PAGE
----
That is just plain wrong, either wilfully or ignorantly. As the name of the campaign we are launching today plainly shows, “one or two drinks” do not pose a problem.

Supervised experiments, conducted using staff of this paper and the New Zealand Herald, have shown how easy it is to drink to a level where your driving is seriously impaired, without exceeding the legal limit of 80mg/100ml.

An opinion poll conducted for the Ministry of Transport shows that 85 per cent of us already believe two drinks is the max.

We don’t need local research any more than we need a local study of the health effects of cigarette smoking before we toughen laws governing the sale of tobacco. We need political conviction. We need politicians with guts.

Drink driving is killing us and this morning the Herald on Sunday – and the personalities who have made the “two drinks max” pledge – are embarking on a campaign to shame the pollies into action. We make no apology for doing so. It’s a matter of life and death.

Join the Conversation


  1. you read about drink driving deaths all the time, but how often does it say “killed by a driver that had been drinking but was within the legal limit”? Or even “gave a reading of 0.09, just over the legal limit”. No, the articles you see all the time are about someone 2 or 3 times the legal limit, with 5 past convictions and unable to speak at the time. Typical of all these initiatives, they look to tinker around the finges,but not confront the meat of the problem.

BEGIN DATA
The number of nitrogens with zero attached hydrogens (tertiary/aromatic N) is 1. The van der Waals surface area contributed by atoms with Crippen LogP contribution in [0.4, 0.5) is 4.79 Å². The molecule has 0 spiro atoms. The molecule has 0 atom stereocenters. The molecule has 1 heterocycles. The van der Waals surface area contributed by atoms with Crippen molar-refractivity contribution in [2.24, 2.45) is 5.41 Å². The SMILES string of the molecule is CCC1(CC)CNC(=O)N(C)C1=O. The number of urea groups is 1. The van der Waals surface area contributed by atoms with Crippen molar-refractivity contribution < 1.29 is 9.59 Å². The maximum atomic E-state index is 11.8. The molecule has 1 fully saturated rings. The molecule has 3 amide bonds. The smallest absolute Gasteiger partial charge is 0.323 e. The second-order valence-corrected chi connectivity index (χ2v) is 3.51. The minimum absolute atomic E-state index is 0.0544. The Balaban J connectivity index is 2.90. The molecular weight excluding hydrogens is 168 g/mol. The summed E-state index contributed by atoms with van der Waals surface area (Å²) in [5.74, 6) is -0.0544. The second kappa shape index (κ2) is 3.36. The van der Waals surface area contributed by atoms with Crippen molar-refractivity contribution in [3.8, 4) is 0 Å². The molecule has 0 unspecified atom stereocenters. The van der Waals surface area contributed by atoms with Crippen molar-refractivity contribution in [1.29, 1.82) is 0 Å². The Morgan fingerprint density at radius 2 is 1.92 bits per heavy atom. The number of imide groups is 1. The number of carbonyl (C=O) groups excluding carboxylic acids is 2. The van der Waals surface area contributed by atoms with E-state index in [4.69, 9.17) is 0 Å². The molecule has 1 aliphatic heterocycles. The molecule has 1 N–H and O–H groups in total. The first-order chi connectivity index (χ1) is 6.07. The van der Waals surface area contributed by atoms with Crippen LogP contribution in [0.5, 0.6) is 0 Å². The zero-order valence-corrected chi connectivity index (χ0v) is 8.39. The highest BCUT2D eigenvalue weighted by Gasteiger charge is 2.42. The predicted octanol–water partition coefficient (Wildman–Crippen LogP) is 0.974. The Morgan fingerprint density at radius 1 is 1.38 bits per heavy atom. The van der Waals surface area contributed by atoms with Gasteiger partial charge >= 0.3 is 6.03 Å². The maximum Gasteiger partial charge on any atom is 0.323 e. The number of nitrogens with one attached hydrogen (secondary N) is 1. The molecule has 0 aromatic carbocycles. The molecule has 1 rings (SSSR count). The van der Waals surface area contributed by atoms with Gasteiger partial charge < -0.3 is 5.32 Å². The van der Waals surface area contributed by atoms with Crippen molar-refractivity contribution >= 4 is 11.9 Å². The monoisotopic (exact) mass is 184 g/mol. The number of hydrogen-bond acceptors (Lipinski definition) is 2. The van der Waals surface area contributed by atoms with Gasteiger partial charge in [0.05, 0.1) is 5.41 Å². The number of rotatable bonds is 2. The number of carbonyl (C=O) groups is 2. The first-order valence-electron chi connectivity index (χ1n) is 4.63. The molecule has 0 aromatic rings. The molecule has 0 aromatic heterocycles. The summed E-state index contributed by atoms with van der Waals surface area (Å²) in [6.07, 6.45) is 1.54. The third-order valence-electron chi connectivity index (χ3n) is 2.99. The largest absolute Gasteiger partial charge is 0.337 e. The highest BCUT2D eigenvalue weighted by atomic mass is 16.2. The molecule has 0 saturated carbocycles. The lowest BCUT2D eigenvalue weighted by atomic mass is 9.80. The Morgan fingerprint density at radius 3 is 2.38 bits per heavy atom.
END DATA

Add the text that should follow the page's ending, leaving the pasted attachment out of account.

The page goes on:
There was some data presented a few years back and the risk profile shot up like a hockey stick after the 0.08 level – not before. The real problem is the drivers that are legless and don’t care. It’s time to take a hard line on our culture of excessive drinking. Go for a walk through Havelock North at 1am and you will see what I mean. For me there are people in an unacceptable condition to even walk home.